Angry Allentown residents are blaming the city for late August flooding that damaged homes and destroyed dozens of cars in their West End neighborhoods.

During a two-hour meeting in City Hall Thursday night, several of them accused the city of negligence.

They said the city has known about the need to improve storm sewers in that part of town for nearly 30 years but has done nothing, while residents have faced “flood after flood after flood.”

They want the city to fix the stormwater sewer system to stop the flooding. Based on responses by city officials, any fix probably is well over a year away.

“The city has been negligent in taking care of this,” declared Gail Tannenbaum, who lives at 22nd and Allen streets. “This is not a natural disaster. This is not environmental. This is the city not taking care of the drainage. This is negligence.”

“Don’t sit here and tell us that you have no responsibility,” said Atty. Don Klein, whose office is at 19th and Allen streets. “You have all the responsibility.

“You don’t have immunity if you’re negligent. And you’ve been negligent for 30 years. It could have been fixed. I’m sure plenty of attorneys will take this case and I think they’re going to win.”

Another man in the audience stood to advise officials: “It’s always a lot cheaper to fix it before the lawsuit than after the lawsuit, because you’ve got to fix it anyway.”

Many residents said they face many thousands of dollars in uninsured damage to their homes and garages from the Aug. 29 flooding.

“We lost 43 cars just in our little section of the West End,” reported Tannenbaum.

Residents reported garbage, dumpsters and even empty cars floating down streets.

Cars were coming down 22nd Street from Liberty Street “like a flume,” said one. “Almost every street was flooded,” said another.

Residents talked about water being up to their calves, even up to their belts, and completely submerging cars. One woman said a child was saved from being washed away in the flood.

Some said it was the third damaging flood they’ve faced in just three years.

The impacted neighborhoods are not in low-lying flood-prone areas along streams; but they are down slope from Chew Street to the south.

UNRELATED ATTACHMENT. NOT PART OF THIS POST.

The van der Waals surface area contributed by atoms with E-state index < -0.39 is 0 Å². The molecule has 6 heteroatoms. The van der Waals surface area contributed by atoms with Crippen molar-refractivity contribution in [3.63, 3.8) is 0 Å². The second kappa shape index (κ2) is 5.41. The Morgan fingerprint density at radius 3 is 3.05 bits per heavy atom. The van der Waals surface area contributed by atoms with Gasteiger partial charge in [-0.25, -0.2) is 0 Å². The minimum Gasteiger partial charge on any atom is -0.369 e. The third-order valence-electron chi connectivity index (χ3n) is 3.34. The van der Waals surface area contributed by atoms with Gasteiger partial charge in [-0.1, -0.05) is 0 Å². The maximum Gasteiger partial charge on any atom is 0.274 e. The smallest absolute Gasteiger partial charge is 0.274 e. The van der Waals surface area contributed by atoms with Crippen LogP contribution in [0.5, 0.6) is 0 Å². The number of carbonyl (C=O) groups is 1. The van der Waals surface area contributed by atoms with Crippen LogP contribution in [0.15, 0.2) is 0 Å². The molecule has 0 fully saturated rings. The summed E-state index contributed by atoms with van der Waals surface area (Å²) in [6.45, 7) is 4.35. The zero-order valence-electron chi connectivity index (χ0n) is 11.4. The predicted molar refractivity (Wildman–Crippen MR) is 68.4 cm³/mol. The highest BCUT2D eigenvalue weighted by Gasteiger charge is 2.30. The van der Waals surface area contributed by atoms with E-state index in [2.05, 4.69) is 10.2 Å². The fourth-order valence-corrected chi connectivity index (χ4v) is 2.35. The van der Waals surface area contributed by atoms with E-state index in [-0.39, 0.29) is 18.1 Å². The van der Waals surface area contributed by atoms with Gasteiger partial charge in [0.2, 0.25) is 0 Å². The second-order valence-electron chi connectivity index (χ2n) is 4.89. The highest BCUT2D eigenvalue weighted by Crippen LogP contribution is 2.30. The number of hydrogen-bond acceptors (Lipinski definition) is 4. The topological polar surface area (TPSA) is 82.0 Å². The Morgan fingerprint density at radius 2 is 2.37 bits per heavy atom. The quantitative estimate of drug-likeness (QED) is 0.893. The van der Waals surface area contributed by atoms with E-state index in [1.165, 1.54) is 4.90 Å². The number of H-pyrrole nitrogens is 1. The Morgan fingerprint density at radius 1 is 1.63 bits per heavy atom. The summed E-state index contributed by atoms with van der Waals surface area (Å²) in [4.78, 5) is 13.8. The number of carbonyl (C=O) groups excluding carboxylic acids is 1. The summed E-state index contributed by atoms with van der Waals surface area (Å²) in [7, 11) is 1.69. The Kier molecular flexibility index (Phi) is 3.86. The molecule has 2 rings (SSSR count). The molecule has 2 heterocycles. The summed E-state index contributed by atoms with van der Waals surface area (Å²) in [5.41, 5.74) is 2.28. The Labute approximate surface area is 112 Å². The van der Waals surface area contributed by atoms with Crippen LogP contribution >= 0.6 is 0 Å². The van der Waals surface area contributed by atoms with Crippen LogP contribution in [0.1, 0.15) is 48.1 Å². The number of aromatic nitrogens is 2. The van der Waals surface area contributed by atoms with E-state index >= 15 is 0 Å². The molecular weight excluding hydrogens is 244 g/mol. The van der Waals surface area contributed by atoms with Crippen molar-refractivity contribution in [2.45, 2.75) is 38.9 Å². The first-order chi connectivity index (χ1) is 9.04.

Near the end of the meeting, city officials said a new hydrology study, which could take up to one year to complete, must be done before any work is done to end the problem. That study will identify specific projects, said Richard Young, the city’s public works director.

“I don’t know that they presented a solution,” said Stein after the meeting, “but I’d like to believe that they will. They did say that they’re going to do something.”

Tannenbaum said she was satisfied with the city’s response, but added: “We’ll see if they do act. I’m not going to let go. I’m going to follow up and follow up. I don’t care about the report. I want the action after the report.”

At the beginning of the meeting, Tannenbaum took issue with a city news release that stated Mayor Ed Pawlowski agreed to organize Thursday night’s forum because he wants citizens to be heard.

“I organized this forum,” she declared. “I went down to the mayor’s office and I made this happen.”

She was applauded.

Pawlowski was not at the meeting. Klein criticized the mayor for telling people to go to the meeting, but he didn’t attend it.

Tannenbaum estimated about 40 people attended. She hoped many more would be there.

She handed out 550 flyers about the meeting to residents and businesses from 23rd and Liberty streets down to 17th and Tilghman streets.

She said the Aug. 29 flood waters crossed Tilghman Street and ran down to Sumner Avenue. She said she talked to people at every business from 18th to 6th streets on Sumner Avenue, adding: “All but three got flooded.”